This week’s speaker was Rhys Jones, former Chief of Defence and now CEO of the recently formed Fire and Emergency NZ. He gave us a lucid explanation of how this important function is organised.
In June 2017, as a result of experience with the Christchurch earthquake, the government brought together the rural and urban fire services with a vision to create ‘stronger communities, preserving and protecting what they value’.
In most countries fire and emergency services are decentralised. Here, the government chose to amalgamate 39 organisations into one, which now has 14,000 staff and close relations with several key players such as Defence and DoC. Rhys can deploy staff from anywhere in the country to respond to an emergency, which can be fire, hazardous materials, floods, earthquakes and other disasters.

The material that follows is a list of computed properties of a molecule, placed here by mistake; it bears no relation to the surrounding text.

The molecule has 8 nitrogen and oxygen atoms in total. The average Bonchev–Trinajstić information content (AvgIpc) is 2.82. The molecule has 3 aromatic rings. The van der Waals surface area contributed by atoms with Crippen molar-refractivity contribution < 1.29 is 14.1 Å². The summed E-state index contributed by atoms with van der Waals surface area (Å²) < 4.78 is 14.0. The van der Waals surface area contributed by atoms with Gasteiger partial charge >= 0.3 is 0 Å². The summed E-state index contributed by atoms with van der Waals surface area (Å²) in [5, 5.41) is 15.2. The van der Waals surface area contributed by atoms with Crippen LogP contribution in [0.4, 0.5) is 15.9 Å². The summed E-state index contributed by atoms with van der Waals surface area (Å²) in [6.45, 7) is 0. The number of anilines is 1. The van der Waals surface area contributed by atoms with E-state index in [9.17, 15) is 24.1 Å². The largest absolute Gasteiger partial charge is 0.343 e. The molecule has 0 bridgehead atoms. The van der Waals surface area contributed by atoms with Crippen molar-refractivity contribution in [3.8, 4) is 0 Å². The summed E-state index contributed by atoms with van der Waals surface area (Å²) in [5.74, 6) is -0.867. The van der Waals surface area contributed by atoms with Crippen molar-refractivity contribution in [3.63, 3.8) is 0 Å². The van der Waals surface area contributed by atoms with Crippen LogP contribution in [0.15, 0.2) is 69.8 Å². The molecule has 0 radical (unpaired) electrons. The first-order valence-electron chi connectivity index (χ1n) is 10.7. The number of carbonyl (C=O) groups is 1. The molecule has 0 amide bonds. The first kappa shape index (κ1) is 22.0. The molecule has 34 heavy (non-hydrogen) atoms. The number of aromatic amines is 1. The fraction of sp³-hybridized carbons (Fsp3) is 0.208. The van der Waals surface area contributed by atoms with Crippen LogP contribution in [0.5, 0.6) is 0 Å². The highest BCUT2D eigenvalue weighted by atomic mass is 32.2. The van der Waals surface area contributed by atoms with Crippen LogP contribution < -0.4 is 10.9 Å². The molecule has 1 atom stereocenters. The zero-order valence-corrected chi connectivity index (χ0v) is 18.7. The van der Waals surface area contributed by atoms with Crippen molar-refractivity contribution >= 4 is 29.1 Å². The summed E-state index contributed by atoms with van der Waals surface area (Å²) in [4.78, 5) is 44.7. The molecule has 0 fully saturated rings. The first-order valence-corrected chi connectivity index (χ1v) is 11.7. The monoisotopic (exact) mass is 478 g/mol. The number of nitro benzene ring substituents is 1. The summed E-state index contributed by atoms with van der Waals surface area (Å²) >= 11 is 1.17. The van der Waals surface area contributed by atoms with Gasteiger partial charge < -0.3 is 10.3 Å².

The second focus of his talk was the challenge presented by climate change. The threat is now very evident, with changing patterns of extreme weather and larger and more frequent wildfires.
At the Brigade level, the service has a greater role in supporting the community to protect itself, for example by locating new houses carefully, and planting suitable vegetation around vulnerable properties.
This restructuring is a good example of how government can respond to changing needs without fanfare or loss of goodwill.